Academic journal article African American Review

Zora Neale Hurston's 'Their Eyes Were Watching God' and the Influence of Jens Peter Jacobsen's 'Marie Grubbe.'

Academic journal article African American Review

Zora Neale Hurston's 'Their Eyes Were Watching God' and the Influence of Jens Peter Jacobsen's 'Marie Grubbe.'

Article excerpt

Despite a great deal of recent interest in the writings of Zora Neale Hurston, her work is still not well understood. For instance, Hurston's autobiography Dust Tracks on a Road bas been described by various critics as being problematic, enigmatic, and paradoxical. In the same vein, the publication of Mule Bone in the form of a casebook presents for the first time the controversy between Hurston and Langston Hughes over the authorship of the play. Henry Louis Gates has indicated that, while" . . . we can recreate the strange series of events!' surrounding the "extremely ugly affair," we "cannot explain Hurston's motivation for denying Hughes's collaboration, which caused the dispute and the ending of their friendship" (11, 14). Yet, with all of the paradoxes and mysteries that surround her, Hurston is widely acclaimed as an innovative and influential novelist of the Harlem Renaissance period, a pioneering anthropologist, a resourceful folklorist, an uncompromising feminist, a flamboyant raconteur, and a charismatic, though eccentric, personality.

Much of Hurston's appeal has emanated from her close identification with Eatonville, Florida, the small black town in which she was born and raised. Because she collected and published folktales from her home town, and based much of her fiction on characters that she had known, it is generally assumed that the sources for much of Hurston's work are to be found in African American folklore. For instance, in the preface to the 1978 edition of Their Eyes Were Watching God, Sherley Anne Williams mentions "the use of dialect and folklore materials" in that 1937 novel.(1) However, the specific tale which may have inspired the novel has not been identified. One unvoiced assumption has been that Hurston's experience as a collector may have at some point brought her into contact with a folktale in which a womman successively marries three times.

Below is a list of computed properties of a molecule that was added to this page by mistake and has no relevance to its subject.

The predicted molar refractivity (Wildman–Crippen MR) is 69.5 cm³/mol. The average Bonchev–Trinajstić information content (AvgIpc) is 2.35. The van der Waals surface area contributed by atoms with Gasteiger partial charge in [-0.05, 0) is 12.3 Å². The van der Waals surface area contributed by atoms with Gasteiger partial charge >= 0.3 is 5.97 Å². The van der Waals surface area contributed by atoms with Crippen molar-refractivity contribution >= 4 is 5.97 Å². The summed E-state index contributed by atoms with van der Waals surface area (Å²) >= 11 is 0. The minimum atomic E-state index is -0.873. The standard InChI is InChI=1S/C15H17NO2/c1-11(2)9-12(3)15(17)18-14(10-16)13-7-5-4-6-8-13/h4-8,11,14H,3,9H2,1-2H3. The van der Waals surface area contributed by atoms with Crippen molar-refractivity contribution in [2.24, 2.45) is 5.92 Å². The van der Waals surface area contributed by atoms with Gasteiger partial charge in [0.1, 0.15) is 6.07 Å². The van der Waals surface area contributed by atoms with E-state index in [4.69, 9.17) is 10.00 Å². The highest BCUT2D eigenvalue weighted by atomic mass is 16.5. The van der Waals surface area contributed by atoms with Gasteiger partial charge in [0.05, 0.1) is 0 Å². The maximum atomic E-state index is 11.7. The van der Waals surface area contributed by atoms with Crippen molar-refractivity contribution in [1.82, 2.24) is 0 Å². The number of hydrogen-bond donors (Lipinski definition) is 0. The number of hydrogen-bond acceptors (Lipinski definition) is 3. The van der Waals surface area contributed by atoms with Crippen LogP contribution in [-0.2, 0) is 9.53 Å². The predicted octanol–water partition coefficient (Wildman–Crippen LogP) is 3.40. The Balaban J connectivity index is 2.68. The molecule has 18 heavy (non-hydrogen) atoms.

While the reiterative simplicity of the story of a woman who marries three times is a narrative structure that seems indicative of a folkloric origin, it can also be mm as potentially complex enough to serve the formal requirements of a modern novel. Since the plot is accented by the number three, traditionauy a component of magic spells and other folkloric forms, Their Eyes Were Watching God would seem to possess some of the qualities of an authentic folktale. Another theory about the origin of the plot is that the novel was based on Hurston's own life, and M. K. Wainwright has gone so far as to speculate that, like her protagonist Janie, Hurston may have been married to a much older man when she was quite young.

In this essay I would like to explore the proposition that Hurston's novel may have been influenced from a previously unsuspected direction. My speculation is that, early in the process of writing "one of the lesserknown masterpieces of American fiction" (Hemenway, "Soul" xvi), Their Eyes Were Watching God, Hurston encountered what is today an obscure but brilliant novel by a European male. It is likely that Hurston took violent opposition to the novel which she found offensive because of the portrayal of its female protagonist. According to my reading Hurston chose to respond to the book by creating her own novel, in which she tried to create a more suitable female heroine. In doing so, Hurston, while retaining the general outline of the European text, seems to have discarded many of its elements and rearranged others of its components to suit her own milieu, that of an African American town in central Florida. Hurston not only brought her own thoughts and feelings to the task of creating a new type of fictional portrayal of the life of women, but she also endowed her text with a rich admixture of African American folkways.

She had published Mules and Men, her collection of Florida folklore, just prior to writing Their Eyes Were Watching God, and the Florida setting, the African American vernacular, and the small-town folkways that she had been immersed in while asesmbling that collection constitute important components of Their Eyes. …

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